“So that’s why I didn’t get any sleep!” Mr. Jenkins said mockingly in a creaky voice. “First, all these terrible fireworks, and then someone was making loud noise for an hour. Now I know who.”

“Well, I didn’t make noise for nothing,” Silas gave his best I-come-in-peace smile. “Just see how beautiful I made it all look!”

In spite of all his hatred of Mr. Jenkins, Silas didn’t want to fight him on a day like this at all.

“Yes, yes, it’s quite fascinating.” The Canadian nodded a couple of times. “Did you draw it by yourself?”

And he pointed at the picture hanging on the garage door, which depicted people in wigs and old-fashioned clothes. They somewhat resembled the Founding Founders, who were signing the Declaration of Independence.

“The wife helped … a bit.” Silas did not resort to a lie.

“Well, well, it is interesting, yes,” Mr. Jenkins said slowly, adjusting his glasses and attentively squinting. “In a way, Mr. Smith, it reminds me of … a certain work of art, yes.”

“Really?” Silas exclaimed, unwillingly starting to develop some sort of liking for his neighbor.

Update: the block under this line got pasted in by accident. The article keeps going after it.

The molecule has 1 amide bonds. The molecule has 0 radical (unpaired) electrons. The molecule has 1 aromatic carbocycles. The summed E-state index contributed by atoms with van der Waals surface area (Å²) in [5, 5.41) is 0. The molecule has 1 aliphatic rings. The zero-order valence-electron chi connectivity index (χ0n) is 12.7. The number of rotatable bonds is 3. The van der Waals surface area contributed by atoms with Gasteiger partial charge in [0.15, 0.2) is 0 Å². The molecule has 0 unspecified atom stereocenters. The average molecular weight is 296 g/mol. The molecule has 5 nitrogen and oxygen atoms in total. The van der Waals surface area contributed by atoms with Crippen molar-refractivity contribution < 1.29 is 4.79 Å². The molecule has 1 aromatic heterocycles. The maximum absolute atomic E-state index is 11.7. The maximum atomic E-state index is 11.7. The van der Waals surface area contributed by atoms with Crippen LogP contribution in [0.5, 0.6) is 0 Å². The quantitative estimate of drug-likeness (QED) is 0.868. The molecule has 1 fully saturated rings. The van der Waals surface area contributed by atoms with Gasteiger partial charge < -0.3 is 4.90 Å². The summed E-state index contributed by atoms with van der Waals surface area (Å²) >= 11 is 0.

“Yes, yes, Mr. Smith, that is exactly the case. Actually, I don’t mean the art of painting, no I don’t. The art I have in mind is literature. Specifically … William Shakespeare.”

“No joke?” Silas scratched the back of his head questioningly.

Truthfully, he did not care for Shakespeare whatsoever—yet he did understand that being compared to the Bard himself meant praise rather than critique.

“Yes, Mr. Smith, I do mean Shakespeare, namely of his plays. What was its name, I can hardly remember … Oh yes! Much Ado About Nothing.”

Blood rushed to Silas’ head.

“You stinking Canuck!” he shouted as loud as he could. “How dare you make fun of me, you swine? Not just of me, either.”